I'm so weak with dispower at this moment I've never been so strengthless in all my time in Sri Lanka. It's scary. Is it because of that lung thing I brought back from India, from the foulest air I ever breathed, but which has been resolving day by day in an encouraging way, that is, getting better? But should I not have gone in the pool today, even for the ten minutes I did? Is it because I haven't been eating right, or enough, the way the servers have been so unhappy with me. Three roti and a hard boiled egg is not enough for a breakfast! Don't you want gravy sir? No I don't want gravy. Soup only for dinner is not enough. You must eat that with bread. But I don't want bread. I don't like bread. No one complained this afternoon when I ordered a cheese omelette and fries and went wild and partied with a whole lion lager. But maybe all that made me weak. Plus the heat. Plus taking in a few gentle laps at the pool late in the afternoon. The lungs maybe aren't ready. Stamina is missing somehow from the equation. But speaking of eating stamina was there last night to push away a plate of food that had been prepared obviously hours before and served to me cold. It's a problem when certain things like soya meat curry come to you cold and you're supposed to mix it in with cold and lumpy rice that's dried out. I'm not a connoisseur but I've had a lot of Sri Lankan food now and that was not working and I told my server so and said don't bill me because I won't pay for this and such ripples of trouble were felt and conveyed and dramatized and brought to attention among servers and managers and helpers high and low and I was begged, begged not to go to bed hungry but I tried to smile they must have felt my dismay and I felt theirs but I didn't want fruit I didn't want curd I didn't want the dinner reheated I didn't want to entertain people's worry about me I just was ready now for bed if you would please let me head in that direction I would be grateful we can start again in the morning but by the time this morning rolled around even Mrs. Thavaraja had heard and made apologies and wouldn't let me shrug it off. No. This is not the kind of mistake we let our kitchen make and they will not do it again because I have instructed them. But instructions may not mean that much here and now as I noted yesterday at the pool where the new pool man (Darshan had said its not that complicated to keep a pool running clean Sam but I thought him wrong that moment without saying a word) but there I was at the pool and the lovely small pool you dip your feet in on the way to the big pool was green with algae just a kind of incubating tank for the algae that will explode in the big pool now that poor Shadeesh broke his leg in two places quite randomly just pulling his scooter out into the road. I've been too sick to visit him but when we get back from Colombo in a couple of days (his belated surgery is today) I'll find a way to get to him and I'll find out what's appropriate to bring. But what is causing the weakness? This weakness I feel?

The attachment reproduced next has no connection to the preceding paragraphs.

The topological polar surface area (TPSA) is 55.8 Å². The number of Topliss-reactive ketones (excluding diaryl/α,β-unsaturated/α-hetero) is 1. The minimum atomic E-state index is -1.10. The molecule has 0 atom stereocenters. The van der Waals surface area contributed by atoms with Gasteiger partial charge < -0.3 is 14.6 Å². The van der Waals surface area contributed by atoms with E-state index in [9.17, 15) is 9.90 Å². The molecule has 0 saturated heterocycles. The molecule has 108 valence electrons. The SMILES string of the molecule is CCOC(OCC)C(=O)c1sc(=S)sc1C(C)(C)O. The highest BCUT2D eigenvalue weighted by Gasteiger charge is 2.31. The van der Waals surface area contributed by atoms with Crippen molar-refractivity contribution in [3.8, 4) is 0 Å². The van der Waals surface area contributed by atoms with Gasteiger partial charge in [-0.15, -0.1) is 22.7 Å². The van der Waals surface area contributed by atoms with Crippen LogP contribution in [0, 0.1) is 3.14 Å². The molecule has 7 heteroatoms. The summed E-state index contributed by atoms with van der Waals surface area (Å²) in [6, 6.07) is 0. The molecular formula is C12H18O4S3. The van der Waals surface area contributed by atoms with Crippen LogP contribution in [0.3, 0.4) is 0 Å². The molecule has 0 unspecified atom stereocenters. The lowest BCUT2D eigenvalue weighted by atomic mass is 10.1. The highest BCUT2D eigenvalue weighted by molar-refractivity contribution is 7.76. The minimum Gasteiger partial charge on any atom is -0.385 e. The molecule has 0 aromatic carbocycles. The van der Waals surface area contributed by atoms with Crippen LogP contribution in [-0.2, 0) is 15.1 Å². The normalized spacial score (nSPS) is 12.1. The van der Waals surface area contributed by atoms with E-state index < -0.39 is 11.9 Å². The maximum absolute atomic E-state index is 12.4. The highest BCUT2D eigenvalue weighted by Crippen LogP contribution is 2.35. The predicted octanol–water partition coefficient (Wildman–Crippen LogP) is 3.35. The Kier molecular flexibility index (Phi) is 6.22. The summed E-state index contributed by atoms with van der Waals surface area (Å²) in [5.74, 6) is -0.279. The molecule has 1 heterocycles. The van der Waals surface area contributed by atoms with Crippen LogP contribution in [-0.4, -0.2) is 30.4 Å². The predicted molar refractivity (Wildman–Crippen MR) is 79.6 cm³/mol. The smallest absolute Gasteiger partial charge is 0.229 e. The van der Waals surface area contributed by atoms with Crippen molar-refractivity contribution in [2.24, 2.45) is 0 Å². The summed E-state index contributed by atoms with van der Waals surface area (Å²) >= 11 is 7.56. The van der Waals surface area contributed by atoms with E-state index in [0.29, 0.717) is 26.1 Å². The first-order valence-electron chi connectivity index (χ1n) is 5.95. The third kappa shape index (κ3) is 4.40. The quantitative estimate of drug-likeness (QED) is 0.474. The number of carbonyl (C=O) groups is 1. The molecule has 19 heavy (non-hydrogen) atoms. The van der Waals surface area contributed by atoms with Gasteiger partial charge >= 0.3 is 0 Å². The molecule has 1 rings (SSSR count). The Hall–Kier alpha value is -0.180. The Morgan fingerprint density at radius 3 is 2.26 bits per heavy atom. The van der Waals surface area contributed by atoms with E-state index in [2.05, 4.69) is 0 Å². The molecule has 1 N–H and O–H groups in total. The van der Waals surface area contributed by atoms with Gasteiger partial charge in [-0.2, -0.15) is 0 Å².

Can you believe me when I tell you it's a picking up on energies? Maybe picking up on energies and not discussing them out? Maybe this is why I need a map. Energies? Shadeesh's and Darshan's and poor Clinton's who was worried sick over me last night and Ravi's who wants a child and isn't quite sure how to do it and feels that one time per cycle of "happy happy" may be all he can handle physically and so can he get my permission (!) for only doing it once. I feel for Thavaraja's feelings as he looks at the ruined useless farm of his friend's his son's father in law far off in England and I feel for this community whatever it is. Is it living? Is it dying? Is it on the edge? Is it more on the edge than it was ten years ago? Less? What kind of community sends its young away to start new lives? That's a sending away forever. And what kind of community sends its less young away to work so families are not knit with presence but shorn by absence? I can't help what I feel and I can't help the energy I pick up on and I can't be a cheerleader but I also don't want to be a lightning rod for these masses of feelings not all the time every minute at least. Such volume of feeling and I'm only skimming the top topmost foam. An ocean that I spend five minutes sitting next to.